SYDNEY, September 22 – Asian share prices soared in early trade Monday as the US government\’s massive rescue plan for the battered financial sector encouraged investors shaken by last week\’s global turmoil.
Japanese shares were up 1.98 percent in morning trade and Australia\’s market jumped 3.5 percent, with financial stocks leading the charge. New Zealand rose 2.47 percent by mid-afternoon.
Chinese prices opened up more than eight percent, Hong Kong rose 2.8 percent, Singapore was up 1.03 percent and South Korea\’s KOSPI index gained 1.62 percent.
Spurring the rally, along with domestic developments in some countries, was the move by the US Treasury to ask Congress for authority to spend 700 billion dollars to buy bad mortgage-related assets from financial institutions.
Wall Street shot up 3.35 percent Friday on news of the rescue plan, capping one of the most tumultuous weeks in history for global financial markets.
In Japan, Credit Suisse chief economist Hiromichi Shirakawa said the financial crisis was now winding up.
"The creation of a 700-billion-dollar \’garbage-bin fund\’ has risks that government intervention could become a bit too excessive but would have great effects on ending the financial turmoil," he said in a report.
"It is highly possible that US share prices have hit bottom," he said. "For a full-fledged recovery of share prices it is necessary that a highly effective garbage-bin fund will swing into action but this will be a matter of time."
JP Morgan analysts said: "Speculation continues to dominate market dynamics where extreme fear drives selling, only to be punctuated by violent rallies responding to the relief of policy actions.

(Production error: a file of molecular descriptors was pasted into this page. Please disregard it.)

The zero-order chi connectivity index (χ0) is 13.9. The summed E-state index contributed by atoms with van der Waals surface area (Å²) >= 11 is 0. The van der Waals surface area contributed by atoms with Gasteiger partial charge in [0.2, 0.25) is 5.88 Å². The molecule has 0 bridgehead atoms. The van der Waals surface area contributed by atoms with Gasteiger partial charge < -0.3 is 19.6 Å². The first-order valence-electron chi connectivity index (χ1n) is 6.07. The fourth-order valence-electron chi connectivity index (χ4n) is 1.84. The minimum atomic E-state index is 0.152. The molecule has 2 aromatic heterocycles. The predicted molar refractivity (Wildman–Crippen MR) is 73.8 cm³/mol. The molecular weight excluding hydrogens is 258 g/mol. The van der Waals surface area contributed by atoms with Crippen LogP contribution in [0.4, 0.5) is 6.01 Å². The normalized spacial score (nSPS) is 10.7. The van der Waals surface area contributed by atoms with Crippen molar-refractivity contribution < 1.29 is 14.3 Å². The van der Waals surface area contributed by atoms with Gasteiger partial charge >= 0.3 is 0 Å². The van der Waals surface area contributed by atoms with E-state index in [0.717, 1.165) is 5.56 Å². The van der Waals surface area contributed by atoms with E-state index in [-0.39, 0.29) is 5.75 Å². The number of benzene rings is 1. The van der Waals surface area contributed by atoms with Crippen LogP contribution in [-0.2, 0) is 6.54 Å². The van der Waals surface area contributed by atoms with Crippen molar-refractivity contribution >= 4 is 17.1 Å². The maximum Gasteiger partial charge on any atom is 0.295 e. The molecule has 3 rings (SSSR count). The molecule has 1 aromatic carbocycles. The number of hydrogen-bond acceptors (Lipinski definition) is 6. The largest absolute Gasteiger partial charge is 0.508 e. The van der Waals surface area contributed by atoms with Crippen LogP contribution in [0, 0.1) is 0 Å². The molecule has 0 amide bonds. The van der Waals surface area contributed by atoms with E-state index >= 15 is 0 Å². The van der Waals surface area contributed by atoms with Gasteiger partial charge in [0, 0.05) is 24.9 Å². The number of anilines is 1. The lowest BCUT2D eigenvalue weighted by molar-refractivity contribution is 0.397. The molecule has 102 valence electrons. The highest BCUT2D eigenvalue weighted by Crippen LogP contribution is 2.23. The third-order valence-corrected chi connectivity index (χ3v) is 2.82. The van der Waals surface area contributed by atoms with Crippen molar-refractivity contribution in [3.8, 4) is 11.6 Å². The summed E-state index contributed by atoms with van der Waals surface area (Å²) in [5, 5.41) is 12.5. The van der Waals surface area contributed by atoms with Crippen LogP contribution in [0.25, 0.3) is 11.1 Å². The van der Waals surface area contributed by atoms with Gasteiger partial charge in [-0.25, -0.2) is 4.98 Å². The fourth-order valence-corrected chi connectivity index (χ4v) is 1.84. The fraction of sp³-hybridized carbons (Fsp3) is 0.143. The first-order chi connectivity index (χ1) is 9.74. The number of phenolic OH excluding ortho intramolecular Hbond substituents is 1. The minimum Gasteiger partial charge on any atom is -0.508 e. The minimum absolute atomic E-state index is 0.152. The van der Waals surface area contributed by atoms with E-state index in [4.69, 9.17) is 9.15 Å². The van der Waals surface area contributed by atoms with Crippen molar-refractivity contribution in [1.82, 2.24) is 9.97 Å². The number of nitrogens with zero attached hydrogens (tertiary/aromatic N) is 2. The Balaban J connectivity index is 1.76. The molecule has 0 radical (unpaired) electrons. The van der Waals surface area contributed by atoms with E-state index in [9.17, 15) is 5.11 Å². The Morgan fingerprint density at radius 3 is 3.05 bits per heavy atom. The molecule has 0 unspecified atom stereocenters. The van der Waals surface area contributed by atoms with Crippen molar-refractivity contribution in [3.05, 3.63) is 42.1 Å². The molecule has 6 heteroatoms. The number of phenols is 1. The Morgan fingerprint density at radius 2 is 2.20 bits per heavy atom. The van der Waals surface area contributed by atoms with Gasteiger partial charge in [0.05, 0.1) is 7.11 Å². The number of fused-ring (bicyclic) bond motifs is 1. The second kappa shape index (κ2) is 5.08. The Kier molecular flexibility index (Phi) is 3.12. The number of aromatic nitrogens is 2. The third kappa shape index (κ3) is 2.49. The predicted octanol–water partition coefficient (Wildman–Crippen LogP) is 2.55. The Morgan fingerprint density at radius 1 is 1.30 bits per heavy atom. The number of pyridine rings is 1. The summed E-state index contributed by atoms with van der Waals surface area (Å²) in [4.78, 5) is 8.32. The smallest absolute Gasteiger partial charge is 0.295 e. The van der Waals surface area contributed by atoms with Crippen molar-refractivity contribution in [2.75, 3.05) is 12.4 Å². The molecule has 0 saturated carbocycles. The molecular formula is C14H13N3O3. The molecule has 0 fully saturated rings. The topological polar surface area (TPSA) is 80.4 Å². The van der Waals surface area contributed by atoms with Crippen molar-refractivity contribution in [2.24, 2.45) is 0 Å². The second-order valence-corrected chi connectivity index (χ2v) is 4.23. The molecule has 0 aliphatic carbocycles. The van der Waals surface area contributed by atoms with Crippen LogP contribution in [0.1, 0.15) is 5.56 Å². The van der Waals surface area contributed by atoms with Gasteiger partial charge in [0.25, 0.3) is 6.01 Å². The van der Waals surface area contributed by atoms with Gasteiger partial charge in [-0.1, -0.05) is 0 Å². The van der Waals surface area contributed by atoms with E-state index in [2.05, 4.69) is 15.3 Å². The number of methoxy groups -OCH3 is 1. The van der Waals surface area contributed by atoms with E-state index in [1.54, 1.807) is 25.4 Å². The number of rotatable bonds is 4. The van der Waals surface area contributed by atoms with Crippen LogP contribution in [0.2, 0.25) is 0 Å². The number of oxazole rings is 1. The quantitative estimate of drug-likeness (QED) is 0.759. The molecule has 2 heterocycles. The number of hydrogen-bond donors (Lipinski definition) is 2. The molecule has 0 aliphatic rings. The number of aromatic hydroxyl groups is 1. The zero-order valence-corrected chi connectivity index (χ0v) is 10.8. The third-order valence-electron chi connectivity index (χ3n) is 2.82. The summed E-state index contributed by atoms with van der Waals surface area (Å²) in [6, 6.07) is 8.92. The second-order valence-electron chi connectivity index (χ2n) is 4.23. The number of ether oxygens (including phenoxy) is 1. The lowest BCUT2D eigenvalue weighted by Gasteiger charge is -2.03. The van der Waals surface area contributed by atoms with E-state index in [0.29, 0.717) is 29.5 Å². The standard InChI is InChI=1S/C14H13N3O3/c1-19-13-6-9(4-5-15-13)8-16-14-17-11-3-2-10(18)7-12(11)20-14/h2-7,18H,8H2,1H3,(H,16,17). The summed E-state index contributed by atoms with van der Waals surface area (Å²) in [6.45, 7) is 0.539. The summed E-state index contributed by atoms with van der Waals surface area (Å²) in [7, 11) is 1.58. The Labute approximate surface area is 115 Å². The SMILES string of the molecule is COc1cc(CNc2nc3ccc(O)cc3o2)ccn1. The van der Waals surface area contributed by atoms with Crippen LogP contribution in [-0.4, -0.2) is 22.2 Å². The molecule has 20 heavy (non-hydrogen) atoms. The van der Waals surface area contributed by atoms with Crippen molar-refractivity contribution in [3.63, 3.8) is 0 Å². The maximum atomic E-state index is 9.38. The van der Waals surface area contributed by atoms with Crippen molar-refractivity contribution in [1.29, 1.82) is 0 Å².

"The speed with which policymakers in the US have moved offers hope that the risks to the financial system may now be genuinely fading," the analysts were quoted as saying by Dow Jones Newswires.
In Australia, the market opening was delayed by an hour so that new regulations banning all forms of short-selling in companies listed on the local stock exchange could be clarified for investors.
The move by the Australian Securities and Investments Commission (ASIC) follows a similar crackdown in the US and some European markets as regulators act to protect troubled financial services sectors.
Short-selling occurs when investors sell shares they do not yet own in order to profit later from an anticipated fall in prices — often contributing to the price fall.
Australian Treasurer Wayne Swan said the ASIC had made a "wise decision."
"We\’re not out of the woods and we\’re not immune from all these events," he said, but noted that there were underlying strengths in the Australian economy.
"We do have a strong budget surplus. We do have high terms of trade, we do have strong business investment."
As the market got into gear after the delayed opening, financial stocks gained strongly, supported by the big miners that benefited from higher metal prices, dealers said.
"We\’re seeing buying on the financials on the news of this (US) rescue package, while the resources sector is stronger on higher metals prices overnight," CMC Markets senior dealer Dominic Vaughan said.
China\’s steep rise on opening came after its securities regulator said Sunday it plans to waive a rule requiring listed companies to seek approval from regulators before buying back their shares on the open market.
Analysts said the proposed rule has more of a psychological than practical impact.
"There\’s no doubt, however, that the proposed rule demonstrates Beijing\’s support for China\’s stock markets," Huatai Securities analyst Chen Jinren said.